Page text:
For Thatcher, it was important that the EU would work for global free trade, not just for free trade inside the Union. “Europe should not be protectionist”, she made clear. Today, while some free-trade agreements are in the working, Brussels still lags behind, while forcing every member state to comply with its trade policy (not to mention the trade war with the US, which is certainly the fault of both sides).
Finally, for Thatcher, it was important that the EU would remain a tool rather than an ideal for Europeans. It was crucial for her that Europe would stay democratic instead of being ruled by an unelected bureaucracy. Democratic votes against an “ever closer union” have taken place everywhere in Europe ever since Bruges, from Ireland to Denmark to France, the Netherlands and Greece. The fact that they were simply ignored has undermined democracy on the continent.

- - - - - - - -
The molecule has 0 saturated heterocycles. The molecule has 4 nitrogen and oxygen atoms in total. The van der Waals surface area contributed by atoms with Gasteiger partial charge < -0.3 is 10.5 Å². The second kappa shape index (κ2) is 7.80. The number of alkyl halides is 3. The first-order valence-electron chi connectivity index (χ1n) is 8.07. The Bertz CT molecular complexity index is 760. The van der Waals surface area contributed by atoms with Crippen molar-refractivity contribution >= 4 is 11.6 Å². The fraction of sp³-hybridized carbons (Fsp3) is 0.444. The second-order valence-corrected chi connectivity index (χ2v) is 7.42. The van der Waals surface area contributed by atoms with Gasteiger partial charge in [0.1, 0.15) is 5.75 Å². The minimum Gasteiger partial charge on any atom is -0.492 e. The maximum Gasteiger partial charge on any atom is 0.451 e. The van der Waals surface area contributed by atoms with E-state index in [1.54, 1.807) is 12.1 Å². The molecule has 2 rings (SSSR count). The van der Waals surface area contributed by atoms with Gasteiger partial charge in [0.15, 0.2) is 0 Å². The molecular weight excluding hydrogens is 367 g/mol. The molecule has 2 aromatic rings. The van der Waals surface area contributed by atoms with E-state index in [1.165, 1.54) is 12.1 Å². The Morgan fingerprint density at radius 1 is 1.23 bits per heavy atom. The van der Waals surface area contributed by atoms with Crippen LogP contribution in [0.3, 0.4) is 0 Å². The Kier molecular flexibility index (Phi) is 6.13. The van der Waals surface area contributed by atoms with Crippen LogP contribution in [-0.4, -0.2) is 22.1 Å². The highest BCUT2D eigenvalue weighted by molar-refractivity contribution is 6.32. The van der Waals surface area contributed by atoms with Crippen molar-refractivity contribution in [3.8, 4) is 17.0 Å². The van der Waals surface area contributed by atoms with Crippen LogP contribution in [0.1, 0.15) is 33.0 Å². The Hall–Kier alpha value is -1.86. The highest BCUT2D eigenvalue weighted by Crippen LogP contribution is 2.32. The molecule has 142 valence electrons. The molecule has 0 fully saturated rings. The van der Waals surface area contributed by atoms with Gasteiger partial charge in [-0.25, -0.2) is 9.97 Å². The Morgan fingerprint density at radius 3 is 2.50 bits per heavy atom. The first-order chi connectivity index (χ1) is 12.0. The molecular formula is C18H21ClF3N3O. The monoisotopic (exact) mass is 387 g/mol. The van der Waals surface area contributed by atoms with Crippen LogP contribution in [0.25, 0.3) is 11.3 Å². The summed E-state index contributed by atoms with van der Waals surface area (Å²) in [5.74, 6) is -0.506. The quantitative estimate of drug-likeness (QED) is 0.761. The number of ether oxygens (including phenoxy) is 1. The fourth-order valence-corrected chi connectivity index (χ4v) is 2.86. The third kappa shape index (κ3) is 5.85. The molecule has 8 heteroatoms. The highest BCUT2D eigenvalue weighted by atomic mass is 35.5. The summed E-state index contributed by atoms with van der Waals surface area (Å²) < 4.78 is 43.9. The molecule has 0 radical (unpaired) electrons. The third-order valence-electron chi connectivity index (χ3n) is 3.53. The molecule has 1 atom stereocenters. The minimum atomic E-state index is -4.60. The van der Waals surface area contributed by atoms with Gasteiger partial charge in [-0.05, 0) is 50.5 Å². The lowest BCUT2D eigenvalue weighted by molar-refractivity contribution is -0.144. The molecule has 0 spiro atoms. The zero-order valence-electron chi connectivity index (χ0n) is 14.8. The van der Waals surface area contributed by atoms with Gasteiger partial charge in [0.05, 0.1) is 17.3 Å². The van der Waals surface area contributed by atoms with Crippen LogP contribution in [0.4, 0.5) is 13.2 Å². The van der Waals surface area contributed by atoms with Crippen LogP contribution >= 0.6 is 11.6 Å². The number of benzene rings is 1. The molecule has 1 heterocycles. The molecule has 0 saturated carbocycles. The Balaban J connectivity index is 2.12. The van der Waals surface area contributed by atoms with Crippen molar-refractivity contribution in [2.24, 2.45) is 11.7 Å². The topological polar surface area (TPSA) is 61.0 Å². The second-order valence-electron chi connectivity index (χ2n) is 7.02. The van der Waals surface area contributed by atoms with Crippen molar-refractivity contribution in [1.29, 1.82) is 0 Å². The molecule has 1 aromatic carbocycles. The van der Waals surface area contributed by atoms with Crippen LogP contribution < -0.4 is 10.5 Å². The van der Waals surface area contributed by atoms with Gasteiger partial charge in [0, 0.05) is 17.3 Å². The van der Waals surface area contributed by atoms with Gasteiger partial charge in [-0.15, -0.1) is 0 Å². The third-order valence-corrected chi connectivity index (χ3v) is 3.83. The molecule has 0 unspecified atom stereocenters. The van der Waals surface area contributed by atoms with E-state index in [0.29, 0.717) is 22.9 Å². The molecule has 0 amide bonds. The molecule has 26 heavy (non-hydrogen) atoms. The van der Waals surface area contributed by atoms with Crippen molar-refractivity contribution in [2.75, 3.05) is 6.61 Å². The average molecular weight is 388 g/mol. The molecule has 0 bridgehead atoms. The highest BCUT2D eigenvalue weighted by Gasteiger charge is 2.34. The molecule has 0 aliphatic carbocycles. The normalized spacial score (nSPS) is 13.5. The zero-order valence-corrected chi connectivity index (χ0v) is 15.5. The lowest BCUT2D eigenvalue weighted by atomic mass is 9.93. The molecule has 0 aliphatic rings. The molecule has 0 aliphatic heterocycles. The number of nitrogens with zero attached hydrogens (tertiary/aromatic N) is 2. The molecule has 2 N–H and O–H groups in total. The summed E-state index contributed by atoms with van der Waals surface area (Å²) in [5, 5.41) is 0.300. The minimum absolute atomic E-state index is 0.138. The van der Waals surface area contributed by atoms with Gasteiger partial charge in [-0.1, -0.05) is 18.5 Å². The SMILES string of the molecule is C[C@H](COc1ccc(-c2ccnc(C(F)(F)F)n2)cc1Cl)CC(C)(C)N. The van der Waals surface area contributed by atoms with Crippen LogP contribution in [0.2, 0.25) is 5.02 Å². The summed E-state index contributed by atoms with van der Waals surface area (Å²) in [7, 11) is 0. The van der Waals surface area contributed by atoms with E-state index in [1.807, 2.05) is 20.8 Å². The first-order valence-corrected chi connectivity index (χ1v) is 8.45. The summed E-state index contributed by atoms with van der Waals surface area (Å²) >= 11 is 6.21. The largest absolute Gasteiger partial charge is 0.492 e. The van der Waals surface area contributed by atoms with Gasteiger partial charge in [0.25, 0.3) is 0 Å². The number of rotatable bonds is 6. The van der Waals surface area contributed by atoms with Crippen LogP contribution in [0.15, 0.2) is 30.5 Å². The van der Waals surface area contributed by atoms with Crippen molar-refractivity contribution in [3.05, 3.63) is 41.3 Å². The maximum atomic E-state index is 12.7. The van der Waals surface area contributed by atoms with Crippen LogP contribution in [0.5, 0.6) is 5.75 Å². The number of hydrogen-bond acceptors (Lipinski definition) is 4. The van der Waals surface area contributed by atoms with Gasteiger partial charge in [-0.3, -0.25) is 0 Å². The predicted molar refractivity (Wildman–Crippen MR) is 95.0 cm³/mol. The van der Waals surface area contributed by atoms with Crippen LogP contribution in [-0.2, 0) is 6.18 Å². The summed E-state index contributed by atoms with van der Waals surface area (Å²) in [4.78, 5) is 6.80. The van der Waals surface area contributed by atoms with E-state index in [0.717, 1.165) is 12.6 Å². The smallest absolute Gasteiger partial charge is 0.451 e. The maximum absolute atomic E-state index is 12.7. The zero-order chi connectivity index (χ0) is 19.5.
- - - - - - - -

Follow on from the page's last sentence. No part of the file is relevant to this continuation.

The EU must not become a utopia, Thatcher warned. This “utopia never comes, because we know we should not like it if it did”. Instead of trying to create a European identity or forging ahead with a federalist European state, regardless of what the populace thinks about it, the EU should promote “willing and active cooperation between independent sovereign states”. To this day, the federalists do not seem to have taken this idea on board.
Thirty years on, Margaret Thatcher’s “Bruges Speech” is still important. It is a tale of a Europe which has battled through so many challenges, while still being able to come out on top eventually. It is a tale of Britain as a fundamental part in the European story regardless of institutional relationships. It is a tale in favour of free enterprise and free trade. It is in favour of European co-operation, rather than ever more stifling integration.
Most importantly, though, it is also the tragic tale of why the EU has lost one of its most important members – and how it can only fault itself for it.